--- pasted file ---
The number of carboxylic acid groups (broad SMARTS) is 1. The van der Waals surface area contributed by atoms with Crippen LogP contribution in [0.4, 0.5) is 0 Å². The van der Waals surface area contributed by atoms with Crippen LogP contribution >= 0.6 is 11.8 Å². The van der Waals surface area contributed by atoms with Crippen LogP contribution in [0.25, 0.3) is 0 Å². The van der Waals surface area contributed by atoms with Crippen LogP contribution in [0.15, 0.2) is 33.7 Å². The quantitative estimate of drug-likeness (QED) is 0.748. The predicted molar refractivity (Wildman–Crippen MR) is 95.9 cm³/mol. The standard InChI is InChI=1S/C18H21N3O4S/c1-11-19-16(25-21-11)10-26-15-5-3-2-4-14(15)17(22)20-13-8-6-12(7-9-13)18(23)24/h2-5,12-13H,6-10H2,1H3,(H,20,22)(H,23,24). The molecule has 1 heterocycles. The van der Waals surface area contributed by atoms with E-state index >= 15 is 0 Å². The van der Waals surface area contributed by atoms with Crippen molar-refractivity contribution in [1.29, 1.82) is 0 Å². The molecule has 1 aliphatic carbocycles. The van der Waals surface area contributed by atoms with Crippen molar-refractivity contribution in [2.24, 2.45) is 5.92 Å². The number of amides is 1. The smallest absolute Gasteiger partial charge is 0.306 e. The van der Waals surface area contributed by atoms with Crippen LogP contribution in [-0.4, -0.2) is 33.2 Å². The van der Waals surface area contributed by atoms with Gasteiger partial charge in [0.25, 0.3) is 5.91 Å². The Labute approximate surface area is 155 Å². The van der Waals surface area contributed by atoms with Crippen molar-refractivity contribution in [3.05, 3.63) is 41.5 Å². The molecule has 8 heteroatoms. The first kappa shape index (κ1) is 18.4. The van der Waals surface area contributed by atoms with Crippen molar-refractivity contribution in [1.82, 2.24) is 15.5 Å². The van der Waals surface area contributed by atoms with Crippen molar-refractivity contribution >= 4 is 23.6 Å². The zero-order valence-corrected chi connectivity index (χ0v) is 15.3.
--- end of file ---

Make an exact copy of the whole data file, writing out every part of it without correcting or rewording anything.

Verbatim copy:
The number of carboxylic acid groups (broad SMARTS) is 1. The van der Waals surface area contributed by atoms with Crippen LogP contribution in [0.4, 0.5) is 0 Å². The van der Waals surface area contributed by atoms with Crippen LogP contribution >= 0.6 is 11.8 Å². The van der Waals surface area contributed by atoms with Crippen LogP contribution in [0.25, 0.3) is 0 Å². The van der Waals surface area contributed by atoms with Crippen LogP contribution in [0.15, 0.2) is 33.7 Å². The quantitative estimate of drug-likeness (QED) is 0.748. The predicted molar refractivity (Wildman–Crippen MR) is 95.9 cm³/mol. The standard InChI is InChI=1S/C18H21N3O4S/c1-11-19-16(25-21-11)10-26-15-5-3-2-4-14(15)17(22)20-13-8-6-12(7-9-13)18(23)24/h2-5,12-13H,6-10H2,1H3,(H,20,22)(H,23,24). The molecule has 1 heterocycles. The van der Waals surface area contributed by atoms with E-state index >= 15 is 0 Å². The van der Waals surface area contributed by atoms with Crippen molar-refractivity contribution in [1.29, 1.82) is 0 Å². The molecule has 1 aliphatic carbocycles. The van der Waals surface area contributed by atoms with Crippen molar-refractivity contribution in [2.24, 2.45) is 5.92 Å². The number of amides is 1. The smallest absolute Gasteiger partial charge is 0.306 e. The van der Waals surface area contributed by atoms with Crippen LogP contribution in [-0.4, -0.2) is 33.2 Å². The van der Waals surface area contributed by atoms with Gasteiger partial charge in [0.25, 0.3) is 5.91 Å². The Labute approximate surface area is 155 Å². The van der Waals surface area contributed by atoms with Crippen molar-refractivity contribution in [3.05, 3.63) is 41.5 Å². The molecule has 8 heteroatoms. The first kappa shape index (κ1) is 18.4. The van der Waals surface area contributed by atoms with Crippen molar-refractivity contribution in [1.82, 2.24) is 15.5 Å². The van der Waals surface area contributed by atoms with Crippen molar-refractivity contribution >= 4 is 23.6 Å². The zero-order valence-corrected chi connectivity index (χ0v) is 15.3.